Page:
John Wilson discusses how arts organisations are opening up their archives, collections and data with studio guests Bill Thompson, Head of Partnership Development, BBC Archives; Drew Hemment, Founder and CEO of Future Everything; and Dr Paul Gerhardt, Director of Archives for Creativity.
Including: what arts organisations need to consider when digitising their archives as we hear from bespoke archive Siobhan Davis Replay alongside the Google Art Project; the V&A and the Public Catalogue Foundation on how involving the public in tagging your digital archive can create new ways of experiencing a collection; how organisations can use their data innovatively and creatively, opening it up to the public and even developers; and the British Museum on working alongside other cultural institutions to revolutionise the way we search collections data through the web.
Download/subscribe to the podcast series on Arts Council England iTunes channel http://bit.ly/RnDpodseries
This blog post has been written by Colin Nightingale (Senior Producer, Punchdrunk)
I joined Punchdrunk almost ten years ago and during that time I have been heavily involved in the creation, production management and producing of virtually all the company’s major projects. Most recently, I consulted closely with the team building Sleep No More in New York to help realise the project within the given time. Since the shows opening, I have remained resident in the city for extended periods of time advising the executive producers (Emursive) on matters regarding the maintenance of the show and the development of secondary activity at the McKittrick Hotel (home of Sleep No More) without losing the integrity and attention of the main production. This placed me in an ideal position to consider the challenges that the NESTA funded research project has presented as we work together with MIT Media Lab to realise this ambitious project. My involvement in the whole process has been a great opportunity for me to learn directly from Media Lab about the capabilities of current technology. Since the early days of Punchdrunk, there has always been a desire to explore the territory between online environments and the tangible worlds we create and it is hugely exciting to have had the opportunity to delve deeper into this area than ever before and really start to imagine the future.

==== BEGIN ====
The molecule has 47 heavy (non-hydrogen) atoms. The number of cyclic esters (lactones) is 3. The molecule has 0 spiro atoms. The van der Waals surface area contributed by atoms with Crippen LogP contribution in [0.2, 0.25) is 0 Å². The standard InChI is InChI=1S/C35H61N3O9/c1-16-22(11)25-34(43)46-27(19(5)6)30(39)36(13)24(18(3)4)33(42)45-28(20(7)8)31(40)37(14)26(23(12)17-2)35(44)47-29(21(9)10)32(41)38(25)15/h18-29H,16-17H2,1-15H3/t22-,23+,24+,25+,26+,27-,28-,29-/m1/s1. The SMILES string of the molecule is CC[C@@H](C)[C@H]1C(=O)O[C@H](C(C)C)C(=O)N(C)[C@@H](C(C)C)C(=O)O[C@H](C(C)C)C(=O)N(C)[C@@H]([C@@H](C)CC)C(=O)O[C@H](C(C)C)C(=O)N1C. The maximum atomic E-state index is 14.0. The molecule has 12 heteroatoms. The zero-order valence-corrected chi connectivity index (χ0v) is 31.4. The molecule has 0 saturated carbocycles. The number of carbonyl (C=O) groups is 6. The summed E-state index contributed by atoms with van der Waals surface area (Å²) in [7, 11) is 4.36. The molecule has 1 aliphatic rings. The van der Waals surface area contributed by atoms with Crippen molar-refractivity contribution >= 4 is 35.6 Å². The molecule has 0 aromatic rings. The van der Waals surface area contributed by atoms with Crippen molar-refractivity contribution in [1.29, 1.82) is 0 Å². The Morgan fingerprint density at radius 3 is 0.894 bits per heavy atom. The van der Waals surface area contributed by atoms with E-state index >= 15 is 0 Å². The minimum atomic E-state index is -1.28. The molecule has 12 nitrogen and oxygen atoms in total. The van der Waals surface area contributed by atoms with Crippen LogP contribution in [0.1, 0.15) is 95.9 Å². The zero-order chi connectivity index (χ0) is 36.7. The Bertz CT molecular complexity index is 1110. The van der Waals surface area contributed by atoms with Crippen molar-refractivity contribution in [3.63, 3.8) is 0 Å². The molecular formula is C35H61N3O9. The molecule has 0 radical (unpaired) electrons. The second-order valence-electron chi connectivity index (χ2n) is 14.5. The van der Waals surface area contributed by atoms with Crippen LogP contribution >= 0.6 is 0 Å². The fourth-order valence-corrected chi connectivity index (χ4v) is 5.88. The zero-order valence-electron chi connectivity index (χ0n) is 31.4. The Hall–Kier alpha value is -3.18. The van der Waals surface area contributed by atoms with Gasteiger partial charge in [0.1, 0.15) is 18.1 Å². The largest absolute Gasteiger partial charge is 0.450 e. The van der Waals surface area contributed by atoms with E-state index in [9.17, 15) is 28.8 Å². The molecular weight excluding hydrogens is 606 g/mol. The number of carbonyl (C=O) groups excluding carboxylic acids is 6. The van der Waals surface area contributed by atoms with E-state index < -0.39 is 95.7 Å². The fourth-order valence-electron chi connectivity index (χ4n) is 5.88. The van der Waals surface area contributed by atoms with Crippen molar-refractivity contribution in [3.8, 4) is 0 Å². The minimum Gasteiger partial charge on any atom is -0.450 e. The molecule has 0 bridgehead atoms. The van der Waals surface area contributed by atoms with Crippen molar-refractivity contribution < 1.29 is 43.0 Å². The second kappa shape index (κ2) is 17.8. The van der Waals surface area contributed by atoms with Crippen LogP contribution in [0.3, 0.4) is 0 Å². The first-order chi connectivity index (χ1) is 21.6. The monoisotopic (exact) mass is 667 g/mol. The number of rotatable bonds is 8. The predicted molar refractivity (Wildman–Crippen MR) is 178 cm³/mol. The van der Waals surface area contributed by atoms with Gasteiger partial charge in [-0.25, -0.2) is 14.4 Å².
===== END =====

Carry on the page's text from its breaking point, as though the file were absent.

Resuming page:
A major challenge for me personally has been working in isolation over here in New York, whilst the rest of the core Punchdrunk team has been working in London throughout the majority of the development phase. Punchdrunk’s creative process is naturally organic and constantly evolving but this has been especially true in this instance, given the unknowns that you inevitably face whilst working on a research project of this nature. However, the wonders of email and Skype (however imperfect it is at times) have been invaluable and have allowed us to stay well connected in between the short trips that the Punchdrunk and Media Lab teams have been able to make to New York.
Over the last two months, as the shape of the project has finally settled down, we have been working hard to solve the challenge of the integration of all the new ideas into the larger Sleep No More production. One major challenge, and something that I have personally found fascinating, has been considering how we create an experience for the live participants in the ‘show world’ that doesn’t disrupt or prove detrimental to the wider Sleep No More audience. This has involved careful analysis of the character performance loops in order to identify spare windows of time in specific locations in the building to exploit for this project. Thanks to the incredibly detailed information that has been carefully documented by Carrie Boyd and the Stage Management team, this has been a relatively painless process. The daunting part has been discovering how intricately we had originally filled the building with activity. Therefore we have come to realize that the windows of opportunity have been smaller and fewer than we first envisaged and we will be working hard in the rehearsals to make sure that everything is possible in the pockets of time that do exist.